In search for the perfect Entertainment Unit

As a true techie, I’ve always been fascinated by home entertainment equipment, so my living room is full of cramped cables, power extensions and an array of unmatched devices (neither shape or colour). This is not only dangerous (mopping + electricity = death), but also very very ugly, and since I have yet to figure out a way to have all the things I want connected with my TV on one device, I need to come up with a way to bring order into chaos. Thus the search for the perfect entertainment unit.

I have come the following list of issues and objectives that I need to face in order to achieve my goal:

Cramped Cables.

The entertainment unit must have a way to help me organize my cables. There are different types of cables from different sources, like CAT 6 cables that are connected to a switch, power cables that are connected to the power strips and so on. A possible solution is to organize the cables into canals or cable organizers by type (or source). The idea is to have a straight line of cables of the same type that can reach the device from one end to the other. Also a good idea, if possible, is to have the sources (power strip, switch) on the edge of entertainment unit, so that the cables have only one direction and are not tangled with other cable types.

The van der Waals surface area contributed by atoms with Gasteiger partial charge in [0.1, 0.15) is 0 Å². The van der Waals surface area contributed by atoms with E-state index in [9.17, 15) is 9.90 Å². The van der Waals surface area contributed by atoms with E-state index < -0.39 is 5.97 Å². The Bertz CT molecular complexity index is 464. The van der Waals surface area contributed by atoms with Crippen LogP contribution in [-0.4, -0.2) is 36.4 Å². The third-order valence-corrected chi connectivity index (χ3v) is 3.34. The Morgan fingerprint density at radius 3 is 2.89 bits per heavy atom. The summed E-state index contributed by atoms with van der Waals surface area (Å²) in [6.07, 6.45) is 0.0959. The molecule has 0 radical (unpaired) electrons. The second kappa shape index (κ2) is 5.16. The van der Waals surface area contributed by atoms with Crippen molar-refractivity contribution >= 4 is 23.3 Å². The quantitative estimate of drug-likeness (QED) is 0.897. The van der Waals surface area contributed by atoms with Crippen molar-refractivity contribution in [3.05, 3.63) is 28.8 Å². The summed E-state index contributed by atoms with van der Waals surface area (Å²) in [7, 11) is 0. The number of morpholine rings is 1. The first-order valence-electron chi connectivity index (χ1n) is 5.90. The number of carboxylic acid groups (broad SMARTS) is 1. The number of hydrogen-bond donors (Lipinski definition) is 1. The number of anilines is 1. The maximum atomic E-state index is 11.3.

Easy Access to Cables.

Even if the cables are perfectly organized it is difficult to access them when we want to add a new device or change a faulty cable etc. One solution is to have the base of the entertainment unit where the devices are on to slide out. It sounds simple but it needs some thinking depending on the weight of the devices and the length of the wooden base. Also since the distance from the cable canals mentioned earlier and the device is not constant we need to give some slag on the cables. The following image shows a good way to do that but takes up space and money.


All the devices around the TV produce a lot heat and living in a place with temperatures that can reach 45 degrees Celsius makes it even more difficult to maintain the devices in workable conditions. All the standard solutions of TV furniture that have closed compartments that host these devices are out of the question. They have been tested over and over again, with open back furniture, holes on side, even custom solutions like low power fans. Installing an air condition inside the furniture is out of the question, so am left with keeping the devices exposed, allowing the hot air from the devices to escape and the lower temperature of the room to cool them down. This also solves the problem of passing IR signals to my devices from my remote controls. Simple enough, but this makes my life harder for my next objective since my devices were not picked for their beauty or having an overall interior design theme in mind, but rather for their functionality.


This is an issue I rather have pictures do most of the talking.


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